With Pop-Pandering Main Themes, Is This The Direction Of Modern Musicals Now?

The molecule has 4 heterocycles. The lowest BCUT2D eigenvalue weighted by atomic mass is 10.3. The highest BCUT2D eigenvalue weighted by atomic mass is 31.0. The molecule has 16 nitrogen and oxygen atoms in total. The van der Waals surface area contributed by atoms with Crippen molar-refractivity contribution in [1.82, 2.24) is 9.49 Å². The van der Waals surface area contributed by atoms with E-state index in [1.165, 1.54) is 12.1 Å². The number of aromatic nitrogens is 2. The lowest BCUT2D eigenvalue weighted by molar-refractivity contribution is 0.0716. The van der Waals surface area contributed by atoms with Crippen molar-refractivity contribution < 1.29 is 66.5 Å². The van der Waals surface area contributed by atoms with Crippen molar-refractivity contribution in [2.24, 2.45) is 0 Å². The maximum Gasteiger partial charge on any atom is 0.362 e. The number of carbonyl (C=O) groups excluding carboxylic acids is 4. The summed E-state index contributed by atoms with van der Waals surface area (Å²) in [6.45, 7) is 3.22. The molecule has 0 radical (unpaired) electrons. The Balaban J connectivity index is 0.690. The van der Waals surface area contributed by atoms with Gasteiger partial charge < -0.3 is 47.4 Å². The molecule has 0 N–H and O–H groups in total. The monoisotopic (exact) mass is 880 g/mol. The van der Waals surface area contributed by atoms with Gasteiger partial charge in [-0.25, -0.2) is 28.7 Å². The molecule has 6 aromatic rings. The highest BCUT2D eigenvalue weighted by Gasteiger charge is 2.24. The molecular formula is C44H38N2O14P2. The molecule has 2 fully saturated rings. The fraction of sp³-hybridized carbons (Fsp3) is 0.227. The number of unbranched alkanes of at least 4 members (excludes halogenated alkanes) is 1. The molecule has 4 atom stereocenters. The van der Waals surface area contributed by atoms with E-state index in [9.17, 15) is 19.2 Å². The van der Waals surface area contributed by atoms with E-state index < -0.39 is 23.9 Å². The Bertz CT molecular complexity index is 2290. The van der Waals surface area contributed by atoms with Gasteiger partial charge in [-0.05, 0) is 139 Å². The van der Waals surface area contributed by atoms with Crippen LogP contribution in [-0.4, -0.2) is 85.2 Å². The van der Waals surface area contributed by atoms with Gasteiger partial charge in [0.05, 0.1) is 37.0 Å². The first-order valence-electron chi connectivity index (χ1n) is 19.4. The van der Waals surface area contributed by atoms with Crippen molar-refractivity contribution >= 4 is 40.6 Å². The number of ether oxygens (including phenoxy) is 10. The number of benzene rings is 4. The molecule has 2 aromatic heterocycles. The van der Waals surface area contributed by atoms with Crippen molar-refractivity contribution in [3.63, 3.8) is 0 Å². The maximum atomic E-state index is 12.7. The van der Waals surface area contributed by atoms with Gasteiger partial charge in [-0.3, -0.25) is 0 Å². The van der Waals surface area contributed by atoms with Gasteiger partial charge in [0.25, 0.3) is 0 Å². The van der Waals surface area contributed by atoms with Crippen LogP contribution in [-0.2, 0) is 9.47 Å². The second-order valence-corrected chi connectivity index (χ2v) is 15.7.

I’ve noticed that such music, from Frozen to Moana, and now, The Greatest Showman, seems to all exhibit these formulas that continue to be repeated, whether it is the epic tribal drumming on upbeat numbers, or the overly safe note and key choices on the ballads. I suppose it frustrates me when on a particularly slow tune, I know exactly where it is going to go because I’m already several moves ahead, yet have to wait patiently for the singer to get there – and when or he or she does, it is ‘supposed’ to be this real emotional moment that they are selling, but I just can’t buy it. I likewise have this exact feeling when listening to the hundreds of same-sounding piano Pop ballads out on the market, from Stan Smith to Alessia Cara to John Legend. All three of those artists are insanely talented, but its like they are all using the same writers or something. And this group of successful writers seem to be doing the musicals now, is what I’m saying – or at least, the influence is there. I actually shouldn’t be worried for the future of musicals since my entertainment world doesn’t revolve around this sub genre, but it really would be a shame if musicals go down this continued road of mundane songwriting. Former The Voice contestant Loren Allred sounds pretty darn good on her mega hit “Never Enough”, but I wish more attention was spent on finding more original notes than was spent on the lush orchestration. The hook is really weak for all the majestic build up, something I’d associate more with The Chainsmokers (whom I find to be pretty bad songwriters.) She sings about the insatiably of achieving fame but still needing more, with the chorus “towers of gold are still too little / these hands could hold the world but it'll / never be enough / never be enough.” The ‘never be enough’ notes sound ugly though - like they are the last ones I would ever want to associate with the progression of this melody. Unfamiliar with the writing duo, who go by the moniker Pasek and Paul, I read that they intended to make a catchy Pop hook on “Never Enough” from the onset, and so I rest my case there. To prove though that I am not unanimously harsh on young songwriters, these are the same guys who thrilled me with the fantastic and wholly original “City of Stars” on the musical La La Land, which won them Golden Globes and Oscars. I think the differences in tone and creativity are night and day. Their other huge theme on this album is “A Million Dreams”, which similarly does not move me much at all. It sounds pretty derivative; the profile of the progression is too reminiscent of the movie Moana’s “How Far I’ll Go”, and the big chorus borrows quite heavily from Christina Perri’s “A Thousand Years.”